During its 20 years of operation in the Pittsburgh area, the Westinghouse KDKA stations utilized a dozen or more main and subsidiary shortwave transmitters, ranging in power from less than one kW right up to 50 kW. During this same time period, they were on the air with just as many shortwave callsigns, including for example KDKA, 2WE, 8XAU, 8XAV, 8XK, 8XKA, 8XP and WPIT. Some of these additional callsigns were for different operations from an already listed transmitter, such as for example early experimental TV transmissions.
Interestingly, in that era just before the beginning of World War 2, the FCC mandated that every shortwave transmitter in the United States should be licensed with a separate callsign. If Westinghouse did conform to that policy, then there is no known list showing a separate callsign for each shortwave transmitter, not even their main shortwave units.
Those main Westinghouse shortwave transmitters in chronological order were the 1 kW and 10 kW 8XS at East Pittsburgh; the 20 kW 8XS and 8XK at Forest Hills; and the four shortwave transmitters at 40 kW each licensed as W8XK and WPIT at Saxonburg. In 1938 and 1939, a 50 kW shortwave transmitter was planned for installation at the new Allison Park station, and a diamond shaped rhombic antenna was installed, though ultimately their shortwave facility was never transferred from Saxonburg to Allison Park. Instead WPIT was transferred from Pittsburgh into a new location in the Boston coastal area.
In November 1939, the 50 kW mediumwave KDKA was transferred from Saxonburg into a new building at Allison Park, wherein their current mediumwave transmitters are still installed to this day. Due to wartime unavailabilities, Westinghouse harvested the best items of shortwave equipment available among the four shortwave transmitters at Saxonburg into a 50 kW (35 kW) shortwave transmitter for use in Boston. Soon afterwards, it is stated, their shortwave WPIT was transferred to Hull on the Nantasket Peninsula opposite Boston city.
And that of course, left the transmitter station at Saxonburg empty. Well, no, it is not quite as simple as all that. Remember, there was a disastrous war in full operation over there in Europe on the other side of the Atlantic Ocean, and those distant events impacted local events much closer to home in the United States. Due to wartime restrictions, Westinghouse did not openly reveal at the time everything they were performing. However, some of the usable left over shortwave radio equipment still remained in the transmitter building at Saxonburg.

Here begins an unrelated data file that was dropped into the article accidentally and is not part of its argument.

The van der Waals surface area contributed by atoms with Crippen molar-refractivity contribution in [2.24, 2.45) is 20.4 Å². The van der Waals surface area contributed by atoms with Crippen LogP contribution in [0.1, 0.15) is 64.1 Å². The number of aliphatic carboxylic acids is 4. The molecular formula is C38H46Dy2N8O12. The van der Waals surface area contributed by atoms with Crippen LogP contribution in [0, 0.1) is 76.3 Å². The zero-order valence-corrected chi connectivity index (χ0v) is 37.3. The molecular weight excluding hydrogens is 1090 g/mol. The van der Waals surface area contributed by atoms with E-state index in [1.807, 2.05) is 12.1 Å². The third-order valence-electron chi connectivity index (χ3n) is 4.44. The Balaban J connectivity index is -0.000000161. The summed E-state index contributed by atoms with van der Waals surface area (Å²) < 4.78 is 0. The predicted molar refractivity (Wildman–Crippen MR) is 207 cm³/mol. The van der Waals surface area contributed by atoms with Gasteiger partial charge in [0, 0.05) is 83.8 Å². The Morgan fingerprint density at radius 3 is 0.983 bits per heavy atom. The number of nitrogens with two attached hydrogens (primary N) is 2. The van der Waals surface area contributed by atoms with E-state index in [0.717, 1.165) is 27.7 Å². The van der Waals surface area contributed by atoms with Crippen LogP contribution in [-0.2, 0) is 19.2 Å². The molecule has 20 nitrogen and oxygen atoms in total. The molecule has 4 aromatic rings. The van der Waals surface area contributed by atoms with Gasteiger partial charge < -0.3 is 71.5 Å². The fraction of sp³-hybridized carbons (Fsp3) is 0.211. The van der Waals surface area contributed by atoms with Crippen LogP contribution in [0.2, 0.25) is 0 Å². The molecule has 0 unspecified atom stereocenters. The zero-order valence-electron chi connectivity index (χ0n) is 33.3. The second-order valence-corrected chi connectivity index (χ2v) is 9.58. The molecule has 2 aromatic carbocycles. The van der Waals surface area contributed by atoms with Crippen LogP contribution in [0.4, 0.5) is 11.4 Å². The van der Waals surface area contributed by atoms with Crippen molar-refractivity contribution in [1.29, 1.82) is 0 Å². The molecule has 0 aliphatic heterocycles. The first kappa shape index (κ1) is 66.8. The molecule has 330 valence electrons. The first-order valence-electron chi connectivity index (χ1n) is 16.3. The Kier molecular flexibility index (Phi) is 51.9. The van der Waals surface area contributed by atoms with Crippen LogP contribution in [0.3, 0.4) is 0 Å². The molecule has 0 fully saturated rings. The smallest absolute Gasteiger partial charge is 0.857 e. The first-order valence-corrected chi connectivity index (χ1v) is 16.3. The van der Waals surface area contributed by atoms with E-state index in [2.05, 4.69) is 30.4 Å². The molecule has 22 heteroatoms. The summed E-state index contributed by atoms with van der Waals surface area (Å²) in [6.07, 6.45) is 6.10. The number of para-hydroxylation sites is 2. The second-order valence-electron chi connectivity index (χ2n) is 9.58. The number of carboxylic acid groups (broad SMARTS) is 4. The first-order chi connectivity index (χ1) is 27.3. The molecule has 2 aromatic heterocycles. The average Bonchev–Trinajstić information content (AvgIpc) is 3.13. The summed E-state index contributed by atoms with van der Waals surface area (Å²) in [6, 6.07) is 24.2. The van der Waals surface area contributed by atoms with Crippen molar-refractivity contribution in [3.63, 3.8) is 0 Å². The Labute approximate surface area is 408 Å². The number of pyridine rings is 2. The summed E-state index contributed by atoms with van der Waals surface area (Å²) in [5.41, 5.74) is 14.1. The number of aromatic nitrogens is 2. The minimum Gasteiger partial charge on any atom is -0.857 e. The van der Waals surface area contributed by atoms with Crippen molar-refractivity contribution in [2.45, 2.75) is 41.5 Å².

In November 1941 (just prior to the Japanese attack on Pearl Harbor), Westinghouse Company Chairman Mr. A. W. Robertson made a public announcement regarding Westinghouse current activities and future plans. He prefaced his information with the statement that military secrecy forbade him from revealing specific details.
However he indicated that Westinghouse would renew its experimentation in the transmission of radio signals and that they would plan to utilize radio equipment for new purposes, including the future usage of radio after the end of the war. Currently, he stated, Westinghouse would concentrate on the development and improvement of commercial radio broadcasting equipment, shortwave equipment, and military equipment.
Then in 1942, mediumwave KDKA broadcast a special documentary program in which they openly declared that radio experimentation and development was underway at the Westinghouse Research Laboratories, and in particular, at the Mellon Institute (which of course was at Saxonburg). Subsequent information reveals that the Westinghouse shortwave facility at Saxonburg still contained the remainders of three shortwave transmitters at 40 kW each, together with the associated antenna systems, all of which were in use during the war for various forms of experimentation, both for the government and for the company. Among these experiments were experimental transmissions from various forms of shortwave antenna systems, also radar experiments, and radio/TV broadcasting from airplanes.
After the end of the war, the Saxonburg property was taken over by the Westinghouse fostered Mellon Institute for Nuclear Research Center. The radio transmitter building at 375 Saxonburg Boulevard was incorporated into the structure of a larger new building, and one of the antenna tower piers still remains in place on that site; a tantalizing reminder of the once grandeur of KDKA mediumwave and shortwave at Saxonburg back between the two world wars.
This feature was written by Adrian Peterson and originally aired on Adventist World Radio’s “Wavescan” DX program of August 29, 2021